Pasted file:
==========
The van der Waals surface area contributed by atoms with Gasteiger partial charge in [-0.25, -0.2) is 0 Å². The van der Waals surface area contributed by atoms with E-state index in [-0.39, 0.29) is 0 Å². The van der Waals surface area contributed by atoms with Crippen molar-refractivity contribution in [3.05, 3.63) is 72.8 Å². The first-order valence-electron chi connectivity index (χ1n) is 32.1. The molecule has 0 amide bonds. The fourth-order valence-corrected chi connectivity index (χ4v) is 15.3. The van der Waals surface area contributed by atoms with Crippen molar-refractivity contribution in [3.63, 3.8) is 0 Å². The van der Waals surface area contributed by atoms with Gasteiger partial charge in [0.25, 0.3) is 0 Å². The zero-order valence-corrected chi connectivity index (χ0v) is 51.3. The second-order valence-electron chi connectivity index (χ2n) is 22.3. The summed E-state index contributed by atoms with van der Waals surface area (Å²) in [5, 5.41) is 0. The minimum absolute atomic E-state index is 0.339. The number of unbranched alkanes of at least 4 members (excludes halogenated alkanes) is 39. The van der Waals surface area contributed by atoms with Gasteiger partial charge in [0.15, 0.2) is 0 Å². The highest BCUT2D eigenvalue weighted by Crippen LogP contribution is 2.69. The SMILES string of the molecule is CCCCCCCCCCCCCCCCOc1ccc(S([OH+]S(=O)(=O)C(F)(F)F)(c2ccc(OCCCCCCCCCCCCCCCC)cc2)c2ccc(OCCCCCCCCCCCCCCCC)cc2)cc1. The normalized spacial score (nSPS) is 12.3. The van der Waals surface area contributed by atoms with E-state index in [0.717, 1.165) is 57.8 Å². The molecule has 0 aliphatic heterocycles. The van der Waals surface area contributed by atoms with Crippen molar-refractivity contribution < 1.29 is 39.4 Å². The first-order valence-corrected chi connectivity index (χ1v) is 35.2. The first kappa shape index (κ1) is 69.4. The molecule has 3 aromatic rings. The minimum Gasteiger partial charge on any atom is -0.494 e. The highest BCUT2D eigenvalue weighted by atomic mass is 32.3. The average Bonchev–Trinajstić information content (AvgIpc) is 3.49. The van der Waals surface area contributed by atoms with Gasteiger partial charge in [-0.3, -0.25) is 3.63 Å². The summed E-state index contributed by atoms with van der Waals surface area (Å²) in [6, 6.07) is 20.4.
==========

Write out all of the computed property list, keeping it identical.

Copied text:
The van der Waals surface area contributed by atoms with Gasteiger partial charge in [-0.25, -0.2) is 0 Å². The van der Waals surface area contributed by atoms with E-state index in [-0.39, 0.29) is 0 Å². The van der Waals surface area contributed by atoms with Crippen molar-refractivity contribution in [3.05, 3.63) is 72.8 Å². The first-order valence-electron chi connectivity index (χ1n) is 32.1. The molecule has 0 amide bonds. The fourth-order valence-corrected chi connectivity index (χ4v) is 15.3. The van der Waals surface area contributed by atoms with Crippen molar-refractivity contribution in [3.63, 3.8) is 0 Å². The van der Waals surface area contributed by atoms with Gasteiger partial charge in [0.25, 0.3) is 0 Å². The zero-order valence-corrected chi connectivity index (χ0v) is 51.3. The second-order valence-electron chi connectivity index (χ2n) is 22.3. The summed E-state index contributed by atoms with van der Waals surface area (Å²) in [5, 5.41) is 0. The minimum absolute atomic E-state index is 0.339. The number of unbranched alkanes of at least 4 members (excludes halogenated alkanes) is 39. The van der Waals surface area contributed by atoms with Gasteiger partial charge in [0.15, 0.2) is 0 Å². The highest BCUT2D eigenvalue weighted by Crippen LogP contribution is 2.69. The SMILES string of the molecule is CCCCCCCCCCCCCCCCOc1ccc(S([OH+]S(=O)(=O)C(F)(F)F)(c2ccc(OCCCCCCCCCCCCCCCC)cc2)c2ccc(OCCCCCCCCCCCCCCCC)cc2)cc1. The normalized spacial score (nSPS) is 12.3. The van der Waals surface area contributed by atoms with E-state index in [0.717, 1.165) is 57.8 Å². The molecule has 0 aliphatic heterocycles. The van der Waals surface area contributed by atoms with Crippen molar-refractivity contribution < 1.29 is 39.4 Å². The first-order valence-corrected chi connectivity index (χ1v) is 35.2. The first kappa shape index (κ1) is 69.4. The molecule has 3 aromatic rings. The minimum Gasteiger partial charge on any atom is -0.494 e. The highest BCUT2D eigenvalue weighted by atomic mass is 32.3. The average Bonchev–Trinajstić information content (AvgIpc) is 3.49. The van der Waals surface area contributed by atoms with Gasteiger partial charge in [-0.3, -0.25) is 3.63 Å². The summed E-state index contributed by atoms with van der Waals surface area (Å²) in [6, 6.07) is 20.4.